Apple blocks all outdated versions of Adobe Flash in Safari due to vulnerabilities

9to5Mac:

Due to a security flaw discovered in its Flash Player software, Adobe released an update to the web plugin earlier this week. Today Apple confirmed that it had updated its plugin blacklist for OS X to stop the system from using a version of Flash Player older than 14.0.0.145 (or 13.0.0.231 on older systems).

Here’s a link to the relevant Apple support page.

Has security ever been an issue with HTML5? Can HTML5 do much of what we depend on Flash for? Is Flash still necessary?

If you haven’t already, read this post about Chrome, Flash, and battery life.



  • Jake

    Re: is Flash still necessary? — yes, the audio/video landscape is still pretty much a mess, especially when it comes to live streaming as opposed to prerecorded content.

    • Greg

      Even with HTML5?

    • imthedude

      Apple seems to do live streaming with HTML 5 for a while now, without issue, for all their keynotes. It’s just laziness on the part of these companies; they have their crappy flash setup, and don’t want to change things even though flash is a detriment to the whole internet at this point, and doesn’t work on any mobile platforms at all.

      • nappertandy

        HTML5 support is not uniform across all browsers, and if you view comments on some live streams, you can usually see users complaining on the HTML5 stream not working well for their particular setup.

        Flash provides uniformity of experience across browsers without having to code to the nuances of every potential browser combination.

        Flash also still supports a number of features that aren’t supported universally by HTML5: http://en.wikipedia.org/wiki/Comparison_of_HTML5_and_Flash

        None of this is to say that Flash doesn’t have problems (see Dave’s link above), but i’m not sure that HTML5 is fully there for all use cases yet. Especially if you need to support a wide range of browsers.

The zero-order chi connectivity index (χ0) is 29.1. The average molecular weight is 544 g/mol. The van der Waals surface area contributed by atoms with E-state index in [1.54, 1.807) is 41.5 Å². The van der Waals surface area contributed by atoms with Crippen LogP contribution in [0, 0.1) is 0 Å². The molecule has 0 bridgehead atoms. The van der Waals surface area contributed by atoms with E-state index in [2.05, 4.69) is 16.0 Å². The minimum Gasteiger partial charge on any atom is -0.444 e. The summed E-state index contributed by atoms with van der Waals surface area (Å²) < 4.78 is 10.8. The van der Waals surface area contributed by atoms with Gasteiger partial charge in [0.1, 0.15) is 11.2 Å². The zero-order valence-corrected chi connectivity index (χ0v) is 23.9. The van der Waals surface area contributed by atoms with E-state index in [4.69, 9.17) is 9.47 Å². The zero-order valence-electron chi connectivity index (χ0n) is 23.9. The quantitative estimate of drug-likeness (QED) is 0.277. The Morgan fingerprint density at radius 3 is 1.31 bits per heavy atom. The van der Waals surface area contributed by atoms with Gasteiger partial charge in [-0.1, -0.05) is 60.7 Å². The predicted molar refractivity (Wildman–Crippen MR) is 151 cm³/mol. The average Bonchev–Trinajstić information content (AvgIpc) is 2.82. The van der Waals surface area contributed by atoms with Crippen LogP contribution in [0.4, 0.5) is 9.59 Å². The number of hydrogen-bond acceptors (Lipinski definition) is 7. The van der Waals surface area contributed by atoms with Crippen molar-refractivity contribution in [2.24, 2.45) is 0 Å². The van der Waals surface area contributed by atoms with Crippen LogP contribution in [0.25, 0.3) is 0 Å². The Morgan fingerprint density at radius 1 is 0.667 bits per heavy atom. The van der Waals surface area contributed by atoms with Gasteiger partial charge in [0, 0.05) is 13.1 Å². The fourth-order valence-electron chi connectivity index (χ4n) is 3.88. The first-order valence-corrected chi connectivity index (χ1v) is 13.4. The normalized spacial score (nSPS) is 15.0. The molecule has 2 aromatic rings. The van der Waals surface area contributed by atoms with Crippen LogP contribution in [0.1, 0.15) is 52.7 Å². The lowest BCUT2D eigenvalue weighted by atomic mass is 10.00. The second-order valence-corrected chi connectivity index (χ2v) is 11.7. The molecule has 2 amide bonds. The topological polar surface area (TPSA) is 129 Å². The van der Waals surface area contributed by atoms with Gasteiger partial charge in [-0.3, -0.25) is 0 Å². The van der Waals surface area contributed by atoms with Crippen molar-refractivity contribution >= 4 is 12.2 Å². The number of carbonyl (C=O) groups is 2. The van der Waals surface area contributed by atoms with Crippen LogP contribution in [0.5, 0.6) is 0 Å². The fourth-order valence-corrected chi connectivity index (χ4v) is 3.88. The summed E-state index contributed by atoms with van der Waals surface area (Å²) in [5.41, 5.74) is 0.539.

• imthedude

          And it works on no mobile browsers. Mobile is the future, whether it requires more work on the web devs side or not.

          • Sigivald

            Yeah.

            That and “uniform across all browsers” is overriden by “sucks on every platform every time”, and “huge security chest-wound”.

            I refuse to install Flash at all on most machines; if your site depends on it?

            I might run Chrome for it, if you’re very lucky – most likely you’re just not getting my traffic. Ever.

      • Jake

        It’s actually even worse for live streaming (I work for a live streaming company so this is an issue with which I’m fairly familiar). Currently there is no way to do adaptive bitrate live streaming without Flash. Cross-platform audio and video streaming is like a puzzle: you need different pieces for different platforms, and unfortunately for a lot of applications Flash is still one of the integral pieces.

        Re: Apple’s keynotes, they only stream their keynote to Safari (not Chrome / Firefox / IE / Android / etc) which makes the whoooole job a lot simpler.

        Believe me, I’m 100% on the HTML5 train, I would love to leave Flash in the dust and move to entirely native solutions. But the unfortunate reality is that we can’t just yet.

        • imthedude

          So you just ignore the mobile audience then? What’s your solution there?

          • Jake

            Degrades to HLS or RTMP if Flash isn’t available. The experience is worse, but at least it functions.

  • imthedude

    This piece of shit will never EVER die, and incompetent Adobe will never be able to fix it once and for all.

  • Terry Maraccini

    There is nothing that HTML5 video “can’t” do. But, there are problems that have yet to be overcome. Content delivery networks have been slow in their uptake of HTML5 video because adding pre-roll commercials is still in its infancy.Flash 5 CDNs typically include pre-roll and integration into their delivery mechanisms.

    Conversely, remember that Flash video delivery evolved as an includable object inside a flash file. Consequently, FLV files were a convenient way to deliver video over the web.

    I remember how Steve Jobs famously stated that h.264 was the future of media files on the web. Many scoffed at the time.

  • Stuzy

    Yes, yes it is necessary. Until the likes of the BBC stop using it for the iPlayer on the desktop. I will have to continue to use it.

  • RedInAustin

    any suggestions on getting past an “agree” button on the installer that is inactive (greyed out)?